There are numerous attacks that bots are capable of: data scraping, spam bots, click fraud, ad fraud, DoS attacks, email collecting, carding, and password overriding. These attacks play a central role in spreading deception on social media platforms and infringing the privacy rights of individuals. One of the ways that they do this is by committing the act of identity theft. Not only do bots tamper with the political and social campaigns, but they also infiltrate people’s private information. One of the psychologically damaging effects of bots is that hateful speech and polarization are amplified through this utilization. Thus, we must work to prevent these malicious intentions by finding and foreclosing harmful bots.
Bot Detection Methods
Bots consistently communicate with their targets. If you own a platform, having a large set of data with many, different signals will help you track what norm activities are being compared with high activities. Typically, your activities follow common trends. Bots that communicate frequently, or bot traffic, is much higher than for normal users. If your server or website is slow, this is a sign that bot traffic is occurring.
Behavioral Detection. Bot activity is often repetitive; so, you should look for patterns in mouse movements, clicks, number of requests, pages viewed, and time between pages. One possible solution you can implement that utilizes these behavioral detections of bots and monitors these factors is CAPTCHA. In order to distinguish between human and bot activity, look for efficient, consistent, and repetitive digital actions. These are common cues for bot activity.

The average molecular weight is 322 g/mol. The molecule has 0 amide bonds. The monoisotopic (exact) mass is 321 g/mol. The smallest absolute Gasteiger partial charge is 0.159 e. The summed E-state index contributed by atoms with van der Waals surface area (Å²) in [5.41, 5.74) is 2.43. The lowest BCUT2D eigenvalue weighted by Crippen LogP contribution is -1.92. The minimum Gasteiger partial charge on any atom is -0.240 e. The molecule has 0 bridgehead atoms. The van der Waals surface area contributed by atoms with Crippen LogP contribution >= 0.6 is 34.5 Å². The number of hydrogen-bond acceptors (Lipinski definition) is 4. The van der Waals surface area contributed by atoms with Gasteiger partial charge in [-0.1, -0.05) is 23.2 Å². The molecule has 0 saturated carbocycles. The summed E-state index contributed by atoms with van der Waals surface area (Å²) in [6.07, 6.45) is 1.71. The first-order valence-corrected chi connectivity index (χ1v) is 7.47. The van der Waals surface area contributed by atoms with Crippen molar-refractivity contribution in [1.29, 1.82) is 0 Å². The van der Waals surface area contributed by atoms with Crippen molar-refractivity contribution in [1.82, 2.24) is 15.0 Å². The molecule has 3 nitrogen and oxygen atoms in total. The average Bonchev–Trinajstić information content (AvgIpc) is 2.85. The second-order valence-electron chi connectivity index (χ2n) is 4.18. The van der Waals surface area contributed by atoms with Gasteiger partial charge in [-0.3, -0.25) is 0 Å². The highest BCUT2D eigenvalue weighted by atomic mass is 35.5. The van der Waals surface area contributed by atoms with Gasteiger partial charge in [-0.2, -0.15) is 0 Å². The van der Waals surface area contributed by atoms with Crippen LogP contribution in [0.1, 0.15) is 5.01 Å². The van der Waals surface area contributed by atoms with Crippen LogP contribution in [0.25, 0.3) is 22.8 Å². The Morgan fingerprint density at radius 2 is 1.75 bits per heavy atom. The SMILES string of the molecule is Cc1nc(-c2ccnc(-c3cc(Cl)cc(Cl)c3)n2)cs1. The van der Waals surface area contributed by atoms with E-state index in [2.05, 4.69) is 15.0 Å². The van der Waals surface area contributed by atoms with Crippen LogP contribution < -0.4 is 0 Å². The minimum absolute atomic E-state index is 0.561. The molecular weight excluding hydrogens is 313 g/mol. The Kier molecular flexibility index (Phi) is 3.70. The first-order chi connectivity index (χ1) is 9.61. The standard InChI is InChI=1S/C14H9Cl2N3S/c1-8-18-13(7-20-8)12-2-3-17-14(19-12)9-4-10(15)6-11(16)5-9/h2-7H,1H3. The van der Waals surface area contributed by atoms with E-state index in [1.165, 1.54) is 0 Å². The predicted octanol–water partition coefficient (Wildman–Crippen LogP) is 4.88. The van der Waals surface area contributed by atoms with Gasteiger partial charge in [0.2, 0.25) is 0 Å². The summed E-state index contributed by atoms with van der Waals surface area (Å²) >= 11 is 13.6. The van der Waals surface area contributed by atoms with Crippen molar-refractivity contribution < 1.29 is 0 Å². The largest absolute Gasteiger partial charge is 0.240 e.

Distinguish between the good and the bad bots. Good bot traffic can stem from numerous channels and sources, such as ads and search traffic. Bad bot traffic can come from unique users who often use single IP addresses. They can be well detected and then blocked.
Protective Measures Your Company Can Take
Make a VIP List. Companies can use machine learning to create an allow list and a block list. An allow list is used to keep track of the IP addresses and domains of bots that have privileged access to property. It uses a string of code that identifies that the bot is benign to a web server. A block list keeps track of unwanted identities and restricts their access to certain sites, similar to a bouncer that holds a VIP list. This method blocks harmful bots while allowing the helpful ones in. Management systems like Cloudflare provide both an allow list and a block list system to protect your data.
Identity Authentication. To effectively prevent identity theft and brute password overriding, you can properly authenticate users’ identities. Businesses can use an anonymous login, like humanID, to protect themselves against bot attacks. humanID uses a single click with a non-reversible identifier for all of a user’s applications. It does this without storing any private information by deleting the original identifier. This safe password alternative can be used to help companies implement protective measures against malicious bots.
Shockingly, a lot of internet activity includes bots. To protect personal privacy and prevent future cybercrime, it is important to distinguish and detect bots. humanID offers a secure, convenient login experience. We are trusted to protect both the privacy and security of the company and of the individual.